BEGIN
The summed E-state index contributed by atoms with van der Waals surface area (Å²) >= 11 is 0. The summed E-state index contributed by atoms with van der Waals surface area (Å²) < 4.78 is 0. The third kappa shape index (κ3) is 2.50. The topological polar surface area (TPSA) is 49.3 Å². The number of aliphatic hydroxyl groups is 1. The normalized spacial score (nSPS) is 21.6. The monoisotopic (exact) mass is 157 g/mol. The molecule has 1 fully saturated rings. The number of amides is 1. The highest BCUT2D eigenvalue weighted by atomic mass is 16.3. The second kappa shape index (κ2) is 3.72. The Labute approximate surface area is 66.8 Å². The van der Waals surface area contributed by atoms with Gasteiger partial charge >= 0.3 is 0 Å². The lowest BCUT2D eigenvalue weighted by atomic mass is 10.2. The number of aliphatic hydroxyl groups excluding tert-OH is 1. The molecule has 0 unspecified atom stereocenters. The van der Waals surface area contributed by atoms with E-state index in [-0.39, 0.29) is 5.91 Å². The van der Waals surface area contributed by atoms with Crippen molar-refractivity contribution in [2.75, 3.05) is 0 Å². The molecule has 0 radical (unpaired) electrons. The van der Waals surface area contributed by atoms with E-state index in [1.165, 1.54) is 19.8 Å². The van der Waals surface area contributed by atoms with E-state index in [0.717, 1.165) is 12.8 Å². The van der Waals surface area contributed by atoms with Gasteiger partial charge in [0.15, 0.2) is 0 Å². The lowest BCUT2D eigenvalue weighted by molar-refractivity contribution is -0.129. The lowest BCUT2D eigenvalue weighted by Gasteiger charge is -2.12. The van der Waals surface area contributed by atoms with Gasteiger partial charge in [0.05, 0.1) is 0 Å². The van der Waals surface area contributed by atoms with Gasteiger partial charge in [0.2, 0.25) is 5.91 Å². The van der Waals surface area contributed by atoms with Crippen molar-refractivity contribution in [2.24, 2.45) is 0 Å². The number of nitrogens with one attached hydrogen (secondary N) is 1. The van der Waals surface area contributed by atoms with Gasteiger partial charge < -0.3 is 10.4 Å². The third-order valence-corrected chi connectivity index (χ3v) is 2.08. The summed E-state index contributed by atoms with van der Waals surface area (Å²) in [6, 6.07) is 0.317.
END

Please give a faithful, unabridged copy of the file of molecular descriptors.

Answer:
The summed E-state index contributed by atoms with van der Waals surface area (Å²) >= 11 is 0. The summed E-state index contributed by atoms with van der Waals surface area (Å²) < 4.78 is 0. The third kappa shape index (κ3) is 2.50. The topological polar surface area (TPSA) is 49.3 Å². The number of aliphatic hydroxyl groups is 1. The normalized spacial score (nSPS) is 21.6. The monoisotopic (exact) mass is 157 g/mol. The molecule has 1 fully saturated rings. The number of amides is 1. The highest BCUT2D eigenvalue weighted by atomic mass is 16.3. The second kappa shape index (κ2) is 3.72. The Labute approximate surface area is 66.8 Å². The van der Waals surface area contributed by atoms with Gasteiger partial charge >= 0.3 is 0 Å². The lowest BCUT2D eigenvalue weighted by atomic mass is 10.2. The number of aliphatic hydroxyl groups excluding tert-OH is 1. The molecule has 0 unspecified atom stereocenters. The van der Waals surface area contributed by atoms with E-state index in [-0.39, 0.29) is 5.91 Å². The van der Waals surface area contributed by atoms with Crippen molar-refractivity contribution in [2.75, 3.05) is 0 Å². The molecule has 0 radical (unpaired) electrons. The van der Waals surface area contributed by atoms with E-state index in [1.165, 1.54) is 19.8 Å². The van der Waals surface area contributed by atoms with E-state index in [0.717, 1.165) is 12.8 Å². The van der Waals surface area contributed by atoms with Gasteiger partial charge in [0.15, 0.2) is 0 Å². The lowest BCUT2D eigenvalue weighted by molar-refractivity contribution is -0.129. The lowest BCUT2D eigenvalue weighted by Gasteiger charge is -2.12. The van der Waals surface area contributed by atoms with Gasteiger partial charge in [0.05, 0.1) is 0 Å². The van der Waals surface area contributed by atoms with Gasteiger partial charge in [0.2, 0.25) is 5.91 Å². The van der Waals surface area contributed by atoms with Crippen molar-refractivity contribution in [2.24, 2.45) is 0 Å². The number of nitrogens with one attached hydrogen (secondary N) is 1. The van der Waals surface area contributed by atoms with Gasteiger partial charge < -0.3 is 10.4 Å². The third-order valence-corrected chi connectivity index (χ3v) is 2.08. The summed E-state index contributed by atoms with van der Waals surface area (Å²) in [6, 6.07) is 0.317.